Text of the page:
November 26, 2021
I should have known better. Family stories are the basis for a lot of my research. That’s particularly true for more recent relatives. In those cases, older members of the family actually knew the relatives. That was the case with my mother-in-law. She and my father-in-law grew up in the same small town in New Jersey, and she knew all of her husband’s family quite well.
When I asked about my husband’s grandparents, all of whom were from the same small area, she explained that none of them had had siblings. Because second cousins share the same great-grandparents, this meant no second cousins for my husband. I was a little disappointed since this meant fewer relatives to potentially contact and share records with.
My mother-in-law later amended her story to add that my husband’s paternal grandfather had had a younger brother, and he’d married and may have fathered a couple of sons. She was sure that neither of those sons had married, though, so that still meant no second cousins.
All of this happened years ago. I do remember that I looked at the census records that were available and found the great uncle in the 1900 and 1910 censuses with his birth family. He was definitely my husband’s grandfather’s brother. The 1920 census was just out, so I looked for the uncle. He was married but had no children. Since he and his wife were already thirty years old by then and had been married for years, I just assumed my mother-in-law had gotten confused, and there weren’t any children. I figured I’d confirmed my reasoning about no second cousins for my husband and moved on.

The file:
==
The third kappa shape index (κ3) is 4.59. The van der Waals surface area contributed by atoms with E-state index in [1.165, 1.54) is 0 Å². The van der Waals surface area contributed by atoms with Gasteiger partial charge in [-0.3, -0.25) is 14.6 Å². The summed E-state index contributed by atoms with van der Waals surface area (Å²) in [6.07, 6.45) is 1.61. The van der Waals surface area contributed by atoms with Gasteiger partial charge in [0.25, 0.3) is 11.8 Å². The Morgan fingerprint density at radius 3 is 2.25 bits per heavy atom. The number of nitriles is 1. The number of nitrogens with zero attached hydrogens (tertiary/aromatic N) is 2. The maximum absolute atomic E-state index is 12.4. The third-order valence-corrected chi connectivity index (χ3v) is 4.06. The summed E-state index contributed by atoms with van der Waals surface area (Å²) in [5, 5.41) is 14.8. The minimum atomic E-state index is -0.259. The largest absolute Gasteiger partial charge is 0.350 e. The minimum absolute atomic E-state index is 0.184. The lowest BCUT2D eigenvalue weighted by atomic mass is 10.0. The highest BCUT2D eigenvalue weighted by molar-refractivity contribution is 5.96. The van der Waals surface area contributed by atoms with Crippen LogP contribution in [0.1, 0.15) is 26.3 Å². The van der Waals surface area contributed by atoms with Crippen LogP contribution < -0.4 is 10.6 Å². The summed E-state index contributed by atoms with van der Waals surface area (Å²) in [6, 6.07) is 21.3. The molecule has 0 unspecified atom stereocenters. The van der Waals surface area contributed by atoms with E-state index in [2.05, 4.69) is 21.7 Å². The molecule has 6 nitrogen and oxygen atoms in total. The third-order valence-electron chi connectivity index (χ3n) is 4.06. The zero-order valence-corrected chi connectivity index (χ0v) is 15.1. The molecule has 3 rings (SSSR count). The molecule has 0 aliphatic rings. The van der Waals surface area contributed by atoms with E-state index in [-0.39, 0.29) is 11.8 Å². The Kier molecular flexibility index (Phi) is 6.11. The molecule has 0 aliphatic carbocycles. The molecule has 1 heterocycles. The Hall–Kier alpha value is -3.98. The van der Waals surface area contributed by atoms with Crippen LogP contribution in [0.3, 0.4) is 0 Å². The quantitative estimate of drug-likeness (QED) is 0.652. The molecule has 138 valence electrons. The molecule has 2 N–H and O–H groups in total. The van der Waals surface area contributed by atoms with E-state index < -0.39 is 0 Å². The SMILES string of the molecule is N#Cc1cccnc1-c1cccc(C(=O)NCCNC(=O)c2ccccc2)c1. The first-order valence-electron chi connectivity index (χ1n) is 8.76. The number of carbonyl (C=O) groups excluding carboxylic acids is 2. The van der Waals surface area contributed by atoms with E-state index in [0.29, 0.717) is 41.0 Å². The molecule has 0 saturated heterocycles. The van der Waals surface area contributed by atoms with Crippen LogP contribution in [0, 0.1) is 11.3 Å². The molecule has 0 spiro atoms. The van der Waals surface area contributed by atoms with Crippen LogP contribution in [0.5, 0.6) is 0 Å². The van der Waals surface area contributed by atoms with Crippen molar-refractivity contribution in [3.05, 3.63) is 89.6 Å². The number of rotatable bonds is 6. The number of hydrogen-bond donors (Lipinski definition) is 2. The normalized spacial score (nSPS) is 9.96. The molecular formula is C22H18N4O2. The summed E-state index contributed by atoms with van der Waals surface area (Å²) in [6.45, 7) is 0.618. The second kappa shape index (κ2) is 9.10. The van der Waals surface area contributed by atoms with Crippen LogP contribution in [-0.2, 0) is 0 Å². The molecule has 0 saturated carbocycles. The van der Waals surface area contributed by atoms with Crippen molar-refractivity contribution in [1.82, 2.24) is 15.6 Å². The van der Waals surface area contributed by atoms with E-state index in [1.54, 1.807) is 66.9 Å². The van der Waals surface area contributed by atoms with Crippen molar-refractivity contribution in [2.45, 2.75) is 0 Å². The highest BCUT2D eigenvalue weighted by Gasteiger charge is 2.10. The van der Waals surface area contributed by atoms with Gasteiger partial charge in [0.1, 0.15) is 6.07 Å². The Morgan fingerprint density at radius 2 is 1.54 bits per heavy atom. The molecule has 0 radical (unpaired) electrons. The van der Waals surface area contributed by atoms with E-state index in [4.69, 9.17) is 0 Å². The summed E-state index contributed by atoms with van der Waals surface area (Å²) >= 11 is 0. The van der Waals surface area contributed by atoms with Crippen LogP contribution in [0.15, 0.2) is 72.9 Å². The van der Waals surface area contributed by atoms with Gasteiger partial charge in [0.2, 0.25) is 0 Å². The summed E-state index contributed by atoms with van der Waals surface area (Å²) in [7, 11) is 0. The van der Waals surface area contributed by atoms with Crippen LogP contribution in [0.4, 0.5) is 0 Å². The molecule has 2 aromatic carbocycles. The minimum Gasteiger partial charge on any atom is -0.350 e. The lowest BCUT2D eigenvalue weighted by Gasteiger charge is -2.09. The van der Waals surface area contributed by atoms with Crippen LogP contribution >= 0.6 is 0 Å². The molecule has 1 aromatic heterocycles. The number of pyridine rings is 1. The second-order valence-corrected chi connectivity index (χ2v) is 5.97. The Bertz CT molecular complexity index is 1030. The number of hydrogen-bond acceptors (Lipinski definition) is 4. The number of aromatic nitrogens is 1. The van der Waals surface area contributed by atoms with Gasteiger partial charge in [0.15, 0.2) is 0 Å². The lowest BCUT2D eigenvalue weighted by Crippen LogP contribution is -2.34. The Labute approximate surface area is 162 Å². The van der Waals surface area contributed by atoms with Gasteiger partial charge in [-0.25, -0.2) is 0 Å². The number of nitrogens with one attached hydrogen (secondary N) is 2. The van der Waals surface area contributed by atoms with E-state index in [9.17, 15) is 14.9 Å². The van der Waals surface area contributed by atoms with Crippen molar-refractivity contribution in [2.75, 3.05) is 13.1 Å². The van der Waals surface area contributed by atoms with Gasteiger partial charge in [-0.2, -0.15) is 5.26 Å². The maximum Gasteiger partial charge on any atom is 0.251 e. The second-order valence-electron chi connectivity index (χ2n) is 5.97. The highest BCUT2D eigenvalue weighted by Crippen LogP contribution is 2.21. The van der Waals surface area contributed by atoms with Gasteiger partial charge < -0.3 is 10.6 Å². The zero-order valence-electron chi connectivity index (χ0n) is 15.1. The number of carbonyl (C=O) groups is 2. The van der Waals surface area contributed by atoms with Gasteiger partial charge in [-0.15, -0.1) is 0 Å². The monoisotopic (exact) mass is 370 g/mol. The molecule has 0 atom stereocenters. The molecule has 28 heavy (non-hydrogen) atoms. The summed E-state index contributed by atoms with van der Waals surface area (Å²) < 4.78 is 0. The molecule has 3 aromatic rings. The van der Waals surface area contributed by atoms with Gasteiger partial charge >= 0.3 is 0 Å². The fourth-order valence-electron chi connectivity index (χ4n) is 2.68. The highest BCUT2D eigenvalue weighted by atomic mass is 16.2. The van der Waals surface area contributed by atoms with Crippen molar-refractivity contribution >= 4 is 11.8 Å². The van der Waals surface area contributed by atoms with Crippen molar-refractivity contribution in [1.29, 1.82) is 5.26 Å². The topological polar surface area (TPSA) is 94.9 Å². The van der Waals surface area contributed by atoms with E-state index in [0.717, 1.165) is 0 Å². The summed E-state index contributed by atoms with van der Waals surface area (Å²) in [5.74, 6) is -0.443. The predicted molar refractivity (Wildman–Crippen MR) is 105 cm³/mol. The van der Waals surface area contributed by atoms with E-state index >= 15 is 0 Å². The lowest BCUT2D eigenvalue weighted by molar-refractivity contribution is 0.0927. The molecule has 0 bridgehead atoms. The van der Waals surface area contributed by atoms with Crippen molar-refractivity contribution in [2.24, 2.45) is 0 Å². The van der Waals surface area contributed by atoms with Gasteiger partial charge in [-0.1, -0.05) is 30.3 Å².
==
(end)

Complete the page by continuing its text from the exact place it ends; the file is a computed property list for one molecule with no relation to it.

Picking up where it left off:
Fast forward to this year. Both of my parents-in-law are long gone. DNA testing is widely available, and my husband has tested at several vendors. His family tree tends to be sparse because there are so many only children in his lines. With the exception of a nephew, he has had no matches closer than third cousins. Until a month ago, that is.
During one of my periodic checks of my husband’s DNA matches, I saw that he now had a second cousin. His name was similar to our surname, but with a couple of letters changed. My husband’s great uncle had changed his name in the 1920s in exactly this manner. It had to be one of his descendants. My mother-in-law had been correct in thinking that this great uncle had fathered a couple of sons. She’d just gotten the part about them never having children of their own wrong.
I’ve since done some research on the match and his family, and he’s definitely my husband’s great uncle’s grandson. I’ve discovered that there are a couple more second cousins in this line, as well. My husband and I’ve written to the DNA match. Although he hasn’t responded to our email yet, I hope he will eventually.
It’s exciting to find new relatives, especially where you don’t expect them. My husband had never even heard of this branch of his family, even though he’d grown up within a few miles of them. For me, the big takeaway has been that you need to research as carefully and fully as possible. No matter how sure the person who told you the story is. Memories are not as clear as we often expect them to be.
As a genealogist, I shouldn’t have taken my mother-in-law’s story at face value without doing a lot more research of my own. I should have known better.
Researcher/Director at Large